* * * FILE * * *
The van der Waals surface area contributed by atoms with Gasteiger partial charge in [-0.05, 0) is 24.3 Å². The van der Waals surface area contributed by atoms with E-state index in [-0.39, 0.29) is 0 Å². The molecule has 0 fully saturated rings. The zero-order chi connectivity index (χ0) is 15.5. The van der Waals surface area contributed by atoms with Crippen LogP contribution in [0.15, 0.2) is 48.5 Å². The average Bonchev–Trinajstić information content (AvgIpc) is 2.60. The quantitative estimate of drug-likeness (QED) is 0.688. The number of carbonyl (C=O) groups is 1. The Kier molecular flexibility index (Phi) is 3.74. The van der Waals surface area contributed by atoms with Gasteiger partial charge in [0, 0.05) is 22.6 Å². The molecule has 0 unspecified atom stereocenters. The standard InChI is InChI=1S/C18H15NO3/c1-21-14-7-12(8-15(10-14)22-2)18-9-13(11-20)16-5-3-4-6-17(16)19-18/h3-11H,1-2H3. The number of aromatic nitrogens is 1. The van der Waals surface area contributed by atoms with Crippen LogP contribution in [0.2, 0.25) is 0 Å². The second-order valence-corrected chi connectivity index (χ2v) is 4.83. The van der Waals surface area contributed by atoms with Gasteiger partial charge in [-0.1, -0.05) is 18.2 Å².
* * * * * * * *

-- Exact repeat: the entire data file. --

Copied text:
The van der Waals surface area contributed by atoms with Gasteiger partial charge in [-0.05, 0) is 24.3 Å². The van der Waals surface area contributed by atoms with E-state index in [-0.39, 0.29) is 0 Å². The molecule has 0 fully saturated rings. The zero-order chi connectivity index (χ0) is 15.5. The van der Waals surface area contributed by atoms with Crippen LogP contribution in [0.15, 0.2) is 48.5 Å². The average Bonchev–Trinajstić information content (AvgIpc) is 2.60. The quantitative estimate of drug-likeness (QED) is 0.688. The number of carbonyl (C=O) groups is 1. The Kier molecular flexibility index (Phi) is 3.74. The van der Waals surface area contributed by atoms with Gasteiger partial charge in [0, 0.05) is 22.6 Å². The molecule has 0 unspecified atom stereocenters. The standard InChI is InChI=1S/C18H15NO3/c1-21-14-7-12(8-15(10-14)22-2)18-9-13(11-20)16-5-3-4-6-17(16)19-18/h3-11H,1-2H3. The number of aromatic nitrogens is 1. The van der Waals surface area contributed by atoms with Crippen LogP contribution in [0.2, 0.25) is 0 Å². The second-order valence-corrected chi connectivity index (χ2v) is 4.83. The van der Waals surface area contributed by atoms with Gasteiger partial charge in [-0.1, -0.05) is 18.2 Å².